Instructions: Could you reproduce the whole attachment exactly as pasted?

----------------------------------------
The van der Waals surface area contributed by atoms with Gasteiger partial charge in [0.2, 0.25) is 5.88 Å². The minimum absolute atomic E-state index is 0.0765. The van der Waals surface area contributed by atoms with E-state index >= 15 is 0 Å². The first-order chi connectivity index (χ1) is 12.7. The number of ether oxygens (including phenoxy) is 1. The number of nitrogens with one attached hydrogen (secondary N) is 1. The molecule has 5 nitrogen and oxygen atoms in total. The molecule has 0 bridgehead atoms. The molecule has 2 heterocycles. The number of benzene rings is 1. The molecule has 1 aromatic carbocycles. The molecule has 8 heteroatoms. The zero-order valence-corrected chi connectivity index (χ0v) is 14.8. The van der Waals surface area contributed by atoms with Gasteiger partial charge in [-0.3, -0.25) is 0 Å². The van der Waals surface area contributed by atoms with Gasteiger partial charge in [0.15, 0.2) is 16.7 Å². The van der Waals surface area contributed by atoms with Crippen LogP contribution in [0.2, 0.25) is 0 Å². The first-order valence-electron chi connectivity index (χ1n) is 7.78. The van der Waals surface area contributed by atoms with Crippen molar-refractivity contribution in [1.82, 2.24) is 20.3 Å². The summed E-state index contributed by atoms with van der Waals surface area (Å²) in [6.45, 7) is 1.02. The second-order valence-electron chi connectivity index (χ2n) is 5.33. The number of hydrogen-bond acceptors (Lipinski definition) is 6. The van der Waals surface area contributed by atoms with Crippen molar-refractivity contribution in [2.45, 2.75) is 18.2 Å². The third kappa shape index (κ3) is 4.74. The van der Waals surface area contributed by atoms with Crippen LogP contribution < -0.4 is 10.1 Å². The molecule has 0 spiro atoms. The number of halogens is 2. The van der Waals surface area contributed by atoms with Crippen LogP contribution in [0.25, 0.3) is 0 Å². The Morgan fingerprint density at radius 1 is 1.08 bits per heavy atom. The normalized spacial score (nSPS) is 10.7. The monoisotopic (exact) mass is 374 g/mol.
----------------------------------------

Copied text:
The van der Waals surface area contributed by atoms with Gasteiger partial charge in [0.2, 0.25) is 5.88 Å². The minimum absolute atomic E-state index is 0.0765. The van der Waals surface area contributed by atoms with E-state index >= 15 is 0 Å². The first-order chi connectivity index (χ1) is 12.7. The number of ether oxygens (including phenoxy) is 1. The number of nitrogens with one attached hydrogen (secondary N) is 1. The molecule has 5 nitrogen and oxygen atoms in total. The molecule has 0 bridgehead atoms. The molecule has 2 heterocycles. The number of benzene rings is 1. The molecule has 1 aromatic carbocycles. The molecule has 8 heteroatoms. The zero-order valence-corrected chi connectivity index (χ0v) is 14.8. The van der Waals surface area contributed by atoms with Gasteiger partial charge in [-0.3, -0.25) is 0 Å². The van der Waals surface area contributed by atoms with Gasteiger partial charge in [0.15, 0.2) is 16.7 Å². The van der Waals surface area contributed by atoms with Crippen LogP contribution in [0.2, 0.25) is 0 Å². The first-order valence-electron chi connectivity index (χ1n) is 7.78. The van der Waals surface area contributed by atoms with Crippen molar-refractivity contribution in [1.82, 2.24) is 20.3 Å². The summed E-state index contributed by atoms with van der Waals surface area (Å²) in [6.45, 7) is 1.02. The second-order valence-electron chi connectivity index (χ2n) is 5.33. The number of hydrogen-bond acceptors (Lipinski definition) is 6. The van der Waals surface area contributed by atoms with Crippen molar-refractivity contribution in [2.45, 2.75) is 18.2 Å². The third kappa shape index (κ3) is 4.74. The van der Waals surface area contributed by atoms with Crippen LogP contribution < -0.4 is 10.1 Å². The molecule has 0 spiro atoms. The number of halogens is 2. The van der Waals surface area contributed by atoms with Crippen LogP contribution in [0.25, 0.3) is 0 Å². The Morgan fingerprint density at radius 1 is 1.08 bits per heavy atom. The normalized spacial score (nSPS) is 10.7. The monoisotopic (exact) mass is 374 g/mol.